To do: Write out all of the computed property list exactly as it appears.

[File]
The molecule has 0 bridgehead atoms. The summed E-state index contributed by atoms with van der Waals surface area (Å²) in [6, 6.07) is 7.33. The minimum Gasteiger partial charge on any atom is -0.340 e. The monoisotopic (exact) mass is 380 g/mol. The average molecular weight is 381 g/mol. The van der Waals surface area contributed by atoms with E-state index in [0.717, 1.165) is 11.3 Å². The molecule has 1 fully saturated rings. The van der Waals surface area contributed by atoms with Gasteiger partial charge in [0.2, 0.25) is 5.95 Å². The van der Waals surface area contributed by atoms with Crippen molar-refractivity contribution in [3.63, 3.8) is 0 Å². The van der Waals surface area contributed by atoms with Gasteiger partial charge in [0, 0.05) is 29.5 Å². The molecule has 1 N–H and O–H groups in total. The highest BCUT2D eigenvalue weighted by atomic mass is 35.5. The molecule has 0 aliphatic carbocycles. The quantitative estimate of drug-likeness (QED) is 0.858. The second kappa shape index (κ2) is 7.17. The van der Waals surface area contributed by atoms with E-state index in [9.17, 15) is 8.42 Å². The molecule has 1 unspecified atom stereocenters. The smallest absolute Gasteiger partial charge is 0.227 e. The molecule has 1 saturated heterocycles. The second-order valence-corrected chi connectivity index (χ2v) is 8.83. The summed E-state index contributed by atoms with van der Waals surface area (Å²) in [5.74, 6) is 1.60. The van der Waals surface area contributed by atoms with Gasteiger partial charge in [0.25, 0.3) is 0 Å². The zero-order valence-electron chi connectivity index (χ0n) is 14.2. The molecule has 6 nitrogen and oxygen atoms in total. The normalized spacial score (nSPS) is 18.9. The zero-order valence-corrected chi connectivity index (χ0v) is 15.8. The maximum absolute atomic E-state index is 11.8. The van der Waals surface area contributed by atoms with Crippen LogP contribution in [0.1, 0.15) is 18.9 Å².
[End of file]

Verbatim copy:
The molecule has 0 bridgehead atoms. The summed E-state index contributed by atoms with van der Waals surface area (Å²) in [6, 6.07) is 7.33. The minimum Gasteiger partial charge on any atom is -0.340 e. The monoisotopic (exact) mass is 380 g/mol. The average molecular weight is 381 g/mol. The van der Waals surface area contributed by atoms with E-state index in [0.717, 1.165) is 11.3 Å². The molecule has 1 fully saturated rings. The van der Waals surface area contributed by atoms with Gasteiger partial charge in [0.2, 0.25) is 5.95 Å². The van der Waals surface area contributed by atoms with Crippen molar-refractivity contribution in [3.63, 3.8) is 0 Å². The van der Waals surface area contributed by atoms with Gasteiger partial charge in [0, 0.05) is 29.5 Å². The molecule has 1 N–H and O–H groups in total. The highest BCUT2D eigenvalue weighted by atomic mass is 35.5. The molecule has 0 aliphatic carbocycles. The quantitative estimate of drug-likeness (QED) is 0.858. The second kappa shape index (κ2) is 7.17. The van der Waals surface area contributed by atoms with E-state index in [9.17, 15) is 8.42 Å². The molecule has 1 unspecified atom stereocenters. The smallest absolute Gasteiger partial charge is 0.227 e. The molecule has 1 saturated heterocycles. The second-order valence-corrected chi connectivity index (χ2v) is 8.83. The summed E-state index contributed by atoms with van der Waals surface area (Å²) in [5.74, 6) is 1.60. The van der Waals surface area contributed by atoms with Gasteiger partial charge in [0.25, 0.3) is 0 Å². The zero-order valence-electron chi connectivity index (χ0n) is 14.2. The molecule has 6 nitrogen and oxygen atoms in total. The normalized spacial score (nSPS) is 18.9. The zero-order valence-corrected chi connectivity index (χ0v) is 15.8. The maximum absolute atomic E-state index is 11.8. The van der Waals surface area contributed by atoms with Crippen LogP contribution in [0.1, 0.15) is 18.9 Å².